“The London riots of 2011 were a product of society” – How valid is this view? In August 2011 there began a wave of civil disturbances that spread across Britain’s inner cities following a peaceful demonstration against the death of Mark Duggan, a local who was shot dead by police on August 4th 2011. Thousands of people rioted resulting in chaos generated looting, arson and mass deployment of police - The following days saw similar scenes in other parts of London, with the most rioting taking place in Hackney, Brixton, Peckham and Croydon. From the 8th until the 10th August cities in England including Birmingham, Bristol, and Manchester, along with several towns, saw what was described by the media as "copycat violence", an uprising of violence and crime. Newspapers, TV screens and the internet were flooded with reports and images of crowds rampaging through the streets, setting buildings and vehicles alight, fighting with police and smashing and looting from both local shops as well as big name high street shops.
They were triggered by micro issues from conflict between members of minority community and the justice system, the violence was initiated by members of the minority community, and the looting and burning of businesses were the major forms of property crimes. In addition to the immediate trigger of the Rodney King verdicts, a range of other factors can be concluded as reasons for the unrest. A micro issue can be the anger over Korean American shop-owner Soon Ja Du's weak sentence for fatally shooting a black teenager Latasha Harlins was pointed to as a potential reason
The first property damage reported was a Nike store and even the police headquarters was damaged by the protestors the riots were keep on getting more intense as now the protestors started blazing police cruisers on fire in various location and many bank branches were damaged which led to a total lockdown to Younge street police even the transportation was put on lockdown all the buses and subway was halted. For the first time in Toronto police used tear gas to control the riots. Now the police came in action and started to use rubber bullets and pepper sprays to stable the condition. Over the course of the day 300 people were arrested and many were injured during arrest and next day it was a relief day as many of the lockdown were removed and public transportation was operating again and additional officers from the Ontario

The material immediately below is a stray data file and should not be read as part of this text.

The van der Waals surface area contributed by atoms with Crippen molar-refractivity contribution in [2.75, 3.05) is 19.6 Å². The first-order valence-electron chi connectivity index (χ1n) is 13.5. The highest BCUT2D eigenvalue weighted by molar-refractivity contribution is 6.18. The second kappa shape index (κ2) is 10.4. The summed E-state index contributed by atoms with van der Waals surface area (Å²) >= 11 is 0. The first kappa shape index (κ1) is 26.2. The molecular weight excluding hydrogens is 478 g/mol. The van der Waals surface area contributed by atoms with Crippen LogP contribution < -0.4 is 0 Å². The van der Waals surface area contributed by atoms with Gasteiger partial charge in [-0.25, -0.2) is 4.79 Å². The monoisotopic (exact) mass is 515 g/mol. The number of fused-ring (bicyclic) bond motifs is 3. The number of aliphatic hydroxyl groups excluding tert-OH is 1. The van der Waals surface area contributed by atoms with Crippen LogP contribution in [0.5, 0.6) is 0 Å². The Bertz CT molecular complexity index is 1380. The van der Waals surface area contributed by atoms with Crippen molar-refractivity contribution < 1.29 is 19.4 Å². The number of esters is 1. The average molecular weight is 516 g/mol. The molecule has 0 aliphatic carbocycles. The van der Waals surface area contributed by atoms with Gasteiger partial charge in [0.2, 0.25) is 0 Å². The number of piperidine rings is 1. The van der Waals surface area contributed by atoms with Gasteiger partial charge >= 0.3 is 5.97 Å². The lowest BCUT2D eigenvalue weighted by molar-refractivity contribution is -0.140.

Firstly, the Vietnam war was undoubtedly a very significant factor in the increased protests during the 60's. For example, the excessive bombing of North Vietnam lead in 1965 lead to many student protests, as so many civilians including women and children were being purposefully killed in order to ultimately, win the was by flattening Vietnam. This caused outrage amongst the student rebels. In particular, the student rebel group called Students for Democratic Society (SDS) used the Vietnam war to suggest that the US government was corrupt. The cause struck a chord with those at university more so than other groups of people due to the immense number of students that were made to go and fight.